Bill Orcutt – How the Thing Sings album review

I have, for a long time, had a slight personal issue with the concept of ‘reviewing’ music because of music’s inherent nature of self-expression and my personal belief that no one should be able to tell another that their art is ‘wrong.’  That said, there are some albums; some bands; some genres; etc, which – by their very nature – tend to step outside of what’s considered to be ‘regular music.’  Bill Orcutt, former guitarist of influential experimental group, Harry Pussy, has always existed on the more questionable side of that line.

Free of vocals (save Orcutt’s orgasmic groans) and sounding as though it was recorded using a single microphone in someone’s hallway, his most recent, How the Thing Sings is a standing ovation to the purely expressional, raw approach to music – and more broadly, art.  Sporadically spaced bursts of note clusters in conjunction with vivaciously performed melodic patterns result in an emotional-if-not-frenetic exhibition of Orcutt’s talent.  Here, though, the concept in question is not whether it’s difficult to play in such primal form but rather one of artistic merit vs. purely self-indulgent musical masturbation. And perhaps more importantly, whether or not those two ideas are mutually exclusive.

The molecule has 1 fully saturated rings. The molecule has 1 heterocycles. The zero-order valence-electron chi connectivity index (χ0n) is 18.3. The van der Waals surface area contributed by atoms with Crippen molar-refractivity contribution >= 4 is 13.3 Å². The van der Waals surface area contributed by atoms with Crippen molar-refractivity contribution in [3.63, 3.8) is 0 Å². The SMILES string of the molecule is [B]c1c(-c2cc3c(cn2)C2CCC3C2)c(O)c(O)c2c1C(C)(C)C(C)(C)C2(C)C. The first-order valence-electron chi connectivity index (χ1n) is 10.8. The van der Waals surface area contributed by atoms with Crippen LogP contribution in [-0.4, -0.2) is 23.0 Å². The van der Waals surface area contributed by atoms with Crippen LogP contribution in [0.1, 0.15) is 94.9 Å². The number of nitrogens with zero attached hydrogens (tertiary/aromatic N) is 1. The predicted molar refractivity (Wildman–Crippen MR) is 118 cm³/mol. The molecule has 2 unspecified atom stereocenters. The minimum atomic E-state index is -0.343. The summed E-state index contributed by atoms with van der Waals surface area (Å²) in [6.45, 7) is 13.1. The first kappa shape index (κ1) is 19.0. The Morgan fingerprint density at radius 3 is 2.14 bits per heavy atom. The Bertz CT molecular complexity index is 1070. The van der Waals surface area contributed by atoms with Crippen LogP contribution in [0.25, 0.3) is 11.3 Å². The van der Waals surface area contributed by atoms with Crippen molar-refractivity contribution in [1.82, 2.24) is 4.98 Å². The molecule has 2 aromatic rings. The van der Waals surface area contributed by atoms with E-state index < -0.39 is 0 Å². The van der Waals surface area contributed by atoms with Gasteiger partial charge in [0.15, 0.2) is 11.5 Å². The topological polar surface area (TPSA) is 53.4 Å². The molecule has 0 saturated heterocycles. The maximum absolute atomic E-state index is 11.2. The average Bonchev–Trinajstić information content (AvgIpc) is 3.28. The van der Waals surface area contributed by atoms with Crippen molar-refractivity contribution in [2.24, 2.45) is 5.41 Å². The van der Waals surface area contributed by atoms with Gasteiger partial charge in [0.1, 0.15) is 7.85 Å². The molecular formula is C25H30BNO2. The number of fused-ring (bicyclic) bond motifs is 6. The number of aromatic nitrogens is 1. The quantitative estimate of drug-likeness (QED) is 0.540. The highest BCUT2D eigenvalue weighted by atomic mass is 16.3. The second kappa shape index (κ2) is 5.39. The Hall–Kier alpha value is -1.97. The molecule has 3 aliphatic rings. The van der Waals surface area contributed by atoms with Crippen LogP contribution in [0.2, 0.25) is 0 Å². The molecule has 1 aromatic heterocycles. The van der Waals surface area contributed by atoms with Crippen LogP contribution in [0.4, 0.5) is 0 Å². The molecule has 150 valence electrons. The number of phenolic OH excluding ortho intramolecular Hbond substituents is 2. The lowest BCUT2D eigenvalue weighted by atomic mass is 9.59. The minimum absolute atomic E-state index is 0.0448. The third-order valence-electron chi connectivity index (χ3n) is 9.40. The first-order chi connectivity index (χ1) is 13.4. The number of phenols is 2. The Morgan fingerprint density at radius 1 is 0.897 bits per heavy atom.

The answer to that debate – in my opinion – is no.  Though this record is, without a doubt a clear example of self-satisfying musical gluttony, it also exists as a testament to the power of emotion when combined with musical talent.  When examined for it’s underlying emotional themes, there is much to be admired about this album: Nothing is watered down, nothing goes to waste for the sake of general palatability and there’s not a single thought given to ensuring the audience understands the intention at the risk of sacrificing honesty.